This doesn't seem to help anyone learn from this. I'm not sure what you are doing with the base case. More words, less code? –  Tyr Feb 9 '11 at 0:10
another -1 for doing his homework for him. –  EmeryBerger Feb 9 '11 at 1:46
I updated the answer: removed the complete working code and explained where the error of @Gremo was. P.S. Personally, I always found explained examples a better thing to learn from, then vague hints which assumed that I known something which I did not. So if a person asks for the answer, for me it means he wants the answer (here: the code which solves the task, which is needed to complete his assignment). –  sastanin Feb 9 '11 at 9:22
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Probably "someone" should have explained to who is worried about the depth of the QuadTree that the nexp field in the Matrix type is exactly meant to be used to determine the real size of a (C _).

About the solution presented in the first answer, ok it works. However it is quite useless to construct and deconstruct Mat, this could be easily avoided. Moreover the call to fromIntegral to "bypass" the type checking problem coming from the use of replicate can be solved without forcing to first going to Integral and then coming back, like

let m = 2^n; k=2^n in replicate k (m*x)

Anyway, the challenge here is to avoid the quadratical behavior due to the ++, that is what I would expect.


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Let's go more general, and come back to the goal at hand.

Consider how we would project a quadtree into a 2n×2n matrix. We may not need to create this projection in order to calculate its column sums, but it's a useful notion to work with.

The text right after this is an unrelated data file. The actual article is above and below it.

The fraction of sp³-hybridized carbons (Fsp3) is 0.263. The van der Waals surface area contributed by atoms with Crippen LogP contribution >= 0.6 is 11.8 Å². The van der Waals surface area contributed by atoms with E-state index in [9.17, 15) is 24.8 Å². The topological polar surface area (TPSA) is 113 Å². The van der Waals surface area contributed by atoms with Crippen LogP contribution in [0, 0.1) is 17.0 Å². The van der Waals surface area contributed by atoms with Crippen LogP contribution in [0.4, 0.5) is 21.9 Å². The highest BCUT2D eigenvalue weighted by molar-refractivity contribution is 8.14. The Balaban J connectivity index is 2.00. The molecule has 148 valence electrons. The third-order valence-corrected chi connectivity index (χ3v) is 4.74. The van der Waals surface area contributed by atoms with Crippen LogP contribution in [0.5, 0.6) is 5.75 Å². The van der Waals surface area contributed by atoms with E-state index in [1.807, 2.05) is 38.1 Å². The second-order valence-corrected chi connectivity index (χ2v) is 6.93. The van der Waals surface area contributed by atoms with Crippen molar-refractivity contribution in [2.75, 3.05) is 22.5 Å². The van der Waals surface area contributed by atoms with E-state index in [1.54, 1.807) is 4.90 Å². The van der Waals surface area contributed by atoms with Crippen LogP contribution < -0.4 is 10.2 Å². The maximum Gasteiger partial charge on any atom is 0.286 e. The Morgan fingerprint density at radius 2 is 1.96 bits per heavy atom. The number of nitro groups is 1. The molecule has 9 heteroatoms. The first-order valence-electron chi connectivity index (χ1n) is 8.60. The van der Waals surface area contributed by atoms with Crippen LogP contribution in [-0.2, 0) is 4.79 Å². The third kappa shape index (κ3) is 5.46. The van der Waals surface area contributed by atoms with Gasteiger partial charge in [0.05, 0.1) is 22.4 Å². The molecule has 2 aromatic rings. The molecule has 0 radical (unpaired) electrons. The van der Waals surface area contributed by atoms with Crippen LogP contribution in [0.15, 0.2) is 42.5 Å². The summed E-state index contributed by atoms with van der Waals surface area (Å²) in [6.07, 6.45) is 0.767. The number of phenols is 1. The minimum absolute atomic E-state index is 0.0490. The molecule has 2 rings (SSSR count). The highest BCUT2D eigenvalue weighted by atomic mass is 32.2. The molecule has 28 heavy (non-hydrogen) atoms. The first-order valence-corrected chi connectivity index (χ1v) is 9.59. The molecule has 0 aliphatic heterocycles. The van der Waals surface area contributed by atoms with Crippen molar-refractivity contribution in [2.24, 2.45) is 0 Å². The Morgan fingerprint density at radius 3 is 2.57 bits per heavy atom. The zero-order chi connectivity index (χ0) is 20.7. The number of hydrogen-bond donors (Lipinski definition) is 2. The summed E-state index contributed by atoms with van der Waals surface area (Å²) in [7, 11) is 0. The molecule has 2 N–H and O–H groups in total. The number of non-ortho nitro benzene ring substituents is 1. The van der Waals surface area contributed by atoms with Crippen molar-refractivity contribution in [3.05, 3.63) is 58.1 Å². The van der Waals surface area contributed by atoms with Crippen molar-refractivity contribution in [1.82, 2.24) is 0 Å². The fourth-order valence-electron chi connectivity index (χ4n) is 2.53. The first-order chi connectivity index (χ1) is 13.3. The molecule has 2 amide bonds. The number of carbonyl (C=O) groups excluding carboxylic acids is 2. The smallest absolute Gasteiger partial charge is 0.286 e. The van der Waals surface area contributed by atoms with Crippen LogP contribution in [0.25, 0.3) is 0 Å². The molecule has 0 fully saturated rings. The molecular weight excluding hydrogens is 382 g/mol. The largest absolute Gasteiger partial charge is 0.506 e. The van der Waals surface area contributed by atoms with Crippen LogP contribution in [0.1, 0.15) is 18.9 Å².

• If our quadtree is a single cell, then we'd just fill the entire matrix with that cell's value.
  • Otherwise, if n ≥ 1, we can divide the matrix up into quadrants, and let the subquadtrees each fill one quadrant (that is, have each subquadtree fill a 2n-1×2n-1 matrix).
  • Note that there's still a case remaining. What if n = 0 (that is, we have a 1×1 matrix) and the quadtree isn't a single cell? We need to specify some behaviour for this case - maybe we just let one of the subquadtrees populate the entire matrix, or we fill the matrix with some default value.

Now consider the column sums of such a projection.

  • If our quadtree was a single cell, then the 2n column sums will all be 2n times the value stored in that cell.

    (hint: look at replicate and genericReplicate on hoogle).

  • Otherwise, if n ≥ 1, then each column overlaps two distinct quadrants. Half of our columns will be completely determined by the western quadrants, and the other half by the eastern quadrants, The sum for a particular column can be defined as the sum of the contribution to that column from its northern half (that is, the column sum for that column in the northern quadrant), and its southern half (likewise).

    (hint: We'll need to append the western column sums to the eastern column sums to get all the column sums, and combien the northern and southern demi-column sums to get the actual sums for each column).

  • Again, we have a third case, and the column sum here depends on how you project four subquadtrees onto a 1×1 matrix. Fortunately, a 1×1 matrix means only a single column sum!

Now, we only care about a particular projection - the projection onto a matrix of size 2dd×2d where d is the depth of our quadtree. So you'll need to figure the depth too. Since a single cell fits "naturally" into a matrix of size 1×1, that implies that it has a depth of 0. A quadbranch must have depth great enough to allow each of its subquads to fit into their quadrant of the matrix.